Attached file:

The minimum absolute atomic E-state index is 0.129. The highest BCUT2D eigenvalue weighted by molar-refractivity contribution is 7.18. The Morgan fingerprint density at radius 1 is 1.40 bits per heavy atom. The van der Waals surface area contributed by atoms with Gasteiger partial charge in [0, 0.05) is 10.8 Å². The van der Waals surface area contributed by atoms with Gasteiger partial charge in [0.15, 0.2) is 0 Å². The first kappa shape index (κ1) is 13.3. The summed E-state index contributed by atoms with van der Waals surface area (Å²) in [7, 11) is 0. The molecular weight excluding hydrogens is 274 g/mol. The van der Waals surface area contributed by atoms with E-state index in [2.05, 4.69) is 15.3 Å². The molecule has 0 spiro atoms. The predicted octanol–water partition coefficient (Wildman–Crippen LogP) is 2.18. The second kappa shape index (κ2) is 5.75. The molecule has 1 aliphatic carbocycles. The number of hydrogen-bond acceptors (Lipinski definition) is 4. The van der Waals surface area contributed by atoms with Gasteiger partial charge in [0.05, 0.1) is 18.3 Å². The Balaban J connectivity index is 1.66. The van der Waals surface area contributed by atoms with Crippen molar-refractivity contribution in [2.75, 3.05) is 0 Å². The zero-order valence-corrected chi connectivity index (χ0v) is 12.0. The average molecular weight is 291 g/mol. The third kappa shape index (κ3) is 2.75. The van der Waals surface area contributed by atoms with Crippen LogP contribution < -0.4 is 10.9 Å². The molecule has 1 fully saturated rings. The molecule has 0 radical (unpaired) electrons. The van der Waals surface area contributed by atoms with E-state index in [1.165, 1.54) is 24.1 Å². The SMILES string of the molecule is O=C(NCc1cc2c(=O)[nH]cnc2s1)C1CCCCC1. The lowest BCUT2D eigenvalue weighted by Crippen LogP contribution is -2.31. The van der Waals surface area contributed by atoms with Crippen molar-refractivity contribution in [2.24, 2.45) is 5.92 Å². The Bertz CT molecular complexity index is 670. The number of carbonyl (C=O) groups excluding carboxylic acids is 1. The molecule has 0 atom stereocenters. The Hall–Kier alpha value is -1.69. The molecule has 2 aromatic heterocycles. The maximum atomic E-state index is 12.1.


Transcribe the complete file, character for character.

The minimum absolute atomic E-state index is 0.129. The highest BCUT2D eigenvalue weighted by molar-refractivity contribution is 7.18. The Morgan fingerprint density at radius 1 is 1.40 bits per heavy atom. The van der Waals surface area contributed by atoms with Gasteiger partial charge in [0, 0.05) is 10.8 Å². The van der Waals surface area contributed by atoms with Gasteiger partial charge in [0.15, 0.2) is 0 Å². The first kappa shape index (κ1) is 13.3. The summed E-state index contributed by atoms with van der Waals surface area (Å²) in [7, 11) is 0. The molecular weight excluding hydrogens is 274 g/mol. The van der Waals surface area contributed by atoms with E-state index in [2.05, 4.69) is 15.3 Å². The molecule has 0 spiro atoms. The predicted octanol–water partition coefficient (Wildman–Crippen LogP) is 2.18. The second kappa shape index (κ2) is 5.75. The molecule has 1 aliphatic carbocycles. The number of hydrogen-bond acceptors (Lipinski definition) is 4. The van der Waals surface area contributed by atoms with Gasteiger partial charge in [0.05, 0.1) is 18.3 Å². The Balaban J connectivity index is 1.66. The van der Waals surface area contributed by atoms with Crippen molar-refractivity contribution in [2.75, 3.05) is 0 Å². The zero-order valence-corrected chi connectivity index (χ0v) is 12.0. The average molecular weight is 291 g/mol. The third kappa shape index (κ3) is 2.75. The van der Waals surface area contributed by atoms with Crippen LogP contribution < -0.4 is 10.9 Å². The molecule has 1 fully saturated rings. The molecule has 0 radical (unpaired) electrons. The van der Waals surface area contributed by atoms with E-state index in [1.165, 1.54) is 24.1 Å². The SMILES string of the molecule is O=C(NCc1cc2c(=O)[nH]cnc2s1)C1CCCCC1. The lowest BCUT2D eigenvalue weighted by Crippen LogP contribution is -2.31. The van der Waals surface area contributed by atoms with Crippen molar-refractivity contribution in [2.24, 2.45) is 5.92 Å². The Bertz CT molecular complexity index is 670. The number of carbonyl (C=O) groups excluding carboxylic acids is 1. The molecule has 0 atom stereocenters. The Hall–Kier alpha value is -1.69. The molecule has 2 aromatic heterocycles. The maximum atomic E-state index is 12.1.